Non-small cell lung cancers harboring fusions in the anaplastic lymphoma kinase (ALK) gene make up approximately 4% of non-small cell lung cancers (NSCLC), thus representing thousands of the ~200,000 lung cancers annually diagnosed in the United States. Patients with ALK-positive lung cancers can have dramatic and durable responses to ALK-targeted tyrosine kinase inhibitors (TKIs), however acquired drug resistance is inevitable after a median of 1-2 years. Several potent next generation ALK TKIs (e.g. ceritinib, alectinib, brigatinib) are now FDA approved and are improving treatment outcomes in ALK-positive NSCLC. However, the rarity of ALK-positive NSCLC has limited our ability to understand and develop management strategies for ALK TKI resistance. The SPACEWALK study leverages genomic analysis of plasma cell-free DNA (cfDNA) to study ALK TKI resistance remotely from NSCLC patients developing resistance to next-generation ALK TKIs. Our center has used remote consent and specimen collection extensively over recent years to study rare lung cancer genotypes. We also have led the development and validation of assays for genotyping of plasma cfDNA. In this study we combine these approaches to study a rare lung cancer population where precision treatment of has the potential to improve patient outcomes. Eligible patients are screened remotely and consent via a web- based system. Blood is collected and submitted for plasma next-generation sequencing (NGS) at a clinical laboratory. Results are returned within 1-2 weeks to the patient and their oncologist and describe the potential clinical implications of any resistance mutations detected. The patient is then followed to study the clinical outcome on subsequent treatments received. A follow-up plasma specimen is collected 2-3 weeks after starting therapy to evaluate response in plasma cfDNA. Our overarching hypothesis is that such a remote participation study using plasma NGS will enrich our understanding of resistance mutations in ALK-positive lung cancer, while also assessing value of plasma NGS in predicting benefit from different ALK TKIs. Moreover, this novel methodology has the potential to be applied widely across a range of cancer genotypes, dramatically impacting our ability to study (and thus develop treatments for) cancer patients with targeted therapy resistance.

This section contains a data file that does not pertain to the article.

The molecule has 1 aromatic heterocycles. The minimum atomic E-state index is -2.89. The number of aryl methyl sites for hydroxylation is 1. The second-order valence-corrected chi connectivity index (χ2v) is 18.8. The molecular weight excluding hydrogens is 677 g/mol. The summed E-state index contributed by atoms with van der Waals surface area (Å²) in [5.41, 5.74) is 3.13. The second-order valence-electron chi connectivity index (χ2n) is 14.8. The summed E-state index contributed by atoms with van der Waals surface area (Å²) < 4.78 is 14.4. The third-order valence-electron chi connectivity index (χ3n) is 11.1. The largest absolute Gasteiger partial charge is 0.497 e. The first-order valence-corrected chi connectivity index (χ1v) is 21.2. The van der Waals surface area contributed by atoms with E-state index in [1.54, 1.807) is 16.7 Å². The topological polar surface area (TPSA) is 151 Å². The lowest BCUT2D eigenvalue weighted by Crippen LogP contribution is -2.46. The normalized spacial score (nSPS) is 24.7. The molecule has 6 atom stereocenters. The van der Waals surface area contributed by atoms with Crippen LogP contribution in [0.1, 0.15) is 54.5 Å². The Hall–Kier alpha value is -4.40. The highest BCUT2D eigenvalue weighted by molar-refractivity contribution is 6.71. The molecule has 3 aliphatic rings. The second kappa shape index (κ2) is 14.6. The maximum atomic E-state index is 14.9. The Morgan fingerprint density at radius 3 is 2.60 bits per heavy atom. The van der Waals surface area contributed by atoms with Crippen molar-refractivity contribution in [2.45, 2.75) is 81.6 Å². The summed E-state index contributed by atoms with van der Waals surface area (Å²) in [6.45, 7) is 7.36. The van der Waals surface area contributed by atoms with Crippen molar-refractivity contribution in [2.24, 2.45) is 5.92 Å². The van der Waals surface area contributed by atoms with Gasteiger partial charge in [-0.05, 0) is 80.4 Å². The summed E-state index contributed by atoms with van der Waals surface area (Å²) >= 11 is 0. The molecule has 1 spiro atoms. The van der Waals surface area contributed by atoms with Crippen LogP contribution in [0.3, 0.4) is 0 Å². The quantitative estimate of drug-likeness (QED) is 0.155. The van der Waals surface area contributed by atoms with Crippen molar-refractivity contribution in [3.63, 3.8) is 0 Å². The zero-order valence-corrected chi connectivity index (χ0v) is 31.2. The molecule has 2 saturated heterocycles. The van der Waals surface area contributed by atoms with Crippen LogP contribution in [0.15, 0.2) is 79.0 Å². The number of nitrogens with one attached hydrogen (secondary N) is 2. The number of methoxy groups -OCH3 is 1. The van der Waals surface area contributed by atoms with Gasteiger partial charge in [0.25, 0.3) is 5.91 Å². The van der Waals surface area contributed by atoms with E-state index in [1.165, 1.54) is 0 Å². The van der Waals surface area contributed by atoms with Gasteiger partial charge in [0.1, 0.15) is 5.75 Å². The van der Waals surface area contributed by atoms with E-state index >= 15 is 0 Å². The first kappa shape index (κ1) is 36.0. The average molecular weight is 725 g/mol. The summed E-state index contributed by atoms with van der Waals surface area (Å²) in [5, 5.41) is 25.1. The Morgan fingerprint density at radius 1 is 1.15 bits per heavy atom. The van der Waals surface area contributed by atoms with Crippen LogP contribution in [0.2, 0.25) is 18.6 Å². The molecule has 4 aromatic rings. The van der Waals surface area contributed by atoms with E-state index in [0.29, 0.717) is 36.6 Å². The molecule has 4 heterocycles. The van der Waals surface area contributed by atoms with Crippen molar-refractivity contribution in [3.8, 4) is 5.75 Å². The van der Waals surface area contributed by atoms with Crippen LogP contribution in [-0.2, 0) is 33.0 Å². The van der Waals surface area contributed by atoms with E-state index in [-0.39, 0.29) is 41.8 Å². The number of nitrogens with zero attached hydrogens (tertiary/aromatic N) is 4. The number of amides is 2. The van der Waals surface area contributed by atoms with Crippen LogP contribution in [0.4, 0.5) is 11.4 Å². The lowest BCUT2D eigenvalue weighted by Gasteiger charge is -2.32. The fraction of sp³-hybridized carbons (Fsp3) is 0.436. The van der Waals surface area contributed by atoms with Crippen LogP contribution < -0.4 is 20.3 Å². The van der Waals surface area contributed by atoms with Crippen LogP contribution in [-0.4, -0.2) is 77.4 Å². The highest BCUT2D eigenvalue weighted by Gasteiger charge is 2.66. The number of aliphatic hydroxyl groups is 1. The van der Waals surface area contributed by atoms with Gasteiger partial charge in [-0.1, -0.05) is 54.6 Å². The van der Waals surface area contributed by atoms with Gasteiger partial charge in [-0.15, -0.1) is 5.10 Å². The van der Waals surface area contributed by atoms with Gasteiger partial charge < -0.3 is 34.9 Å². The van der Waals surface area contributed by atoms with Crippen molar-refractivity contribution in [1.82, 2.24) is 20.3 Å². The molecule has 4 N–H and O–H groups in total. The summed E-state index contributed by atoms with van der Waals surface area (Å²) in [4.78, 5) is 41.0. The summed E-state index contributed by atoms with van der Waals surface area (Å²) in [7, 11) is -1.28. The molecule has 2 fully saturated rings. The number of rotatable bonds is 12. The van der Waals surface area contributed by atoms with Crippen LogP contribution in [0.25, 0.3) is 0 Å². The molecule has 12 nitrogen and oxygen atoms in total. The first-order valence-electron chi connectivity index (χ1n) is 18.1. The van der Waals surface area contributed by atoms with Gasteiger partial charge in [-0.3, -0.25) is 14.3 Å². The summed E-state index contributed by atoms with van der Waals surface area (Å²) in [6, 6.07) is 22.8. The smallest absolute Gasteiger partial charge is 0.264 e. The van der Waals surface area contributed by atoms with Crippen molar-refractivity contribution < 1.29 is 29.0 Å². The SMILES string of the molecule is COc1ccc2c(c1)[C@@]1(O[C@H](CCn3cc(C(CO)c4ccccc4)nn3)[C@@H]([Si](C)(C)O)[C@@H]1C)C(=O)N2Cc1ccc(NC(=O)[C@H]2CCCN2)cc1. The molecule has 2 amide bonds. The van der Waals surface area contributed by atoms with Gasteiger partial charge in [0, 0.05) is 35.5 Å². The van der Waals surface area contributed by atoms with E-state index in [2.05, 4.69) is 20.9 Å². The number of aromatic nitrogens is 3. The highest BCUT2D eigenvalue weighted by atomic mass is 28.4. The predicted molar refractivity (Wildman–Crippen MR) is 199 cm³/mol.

Treatment outcomes for metastatic ALK-positive lung cancer are improving with the development of a range of next-generation ALK targeted therapies, yet drug resistance is a recurring clinical challenge without an established treatment paradigm. Through use of a ?liquid biopsy? approach (plasma next-generation sequencing), the results of which are returned to the patient and their physician, this study seeks to better understand and develop treatment strategies for ALK-positive lung cancer with drug resistance. Our approach aims to eliminate barriers to patient participation by allowing remote specimen collection and study of real- world evidence, a novel approach with the potential to transform the study of drug resistance in advanced cancer.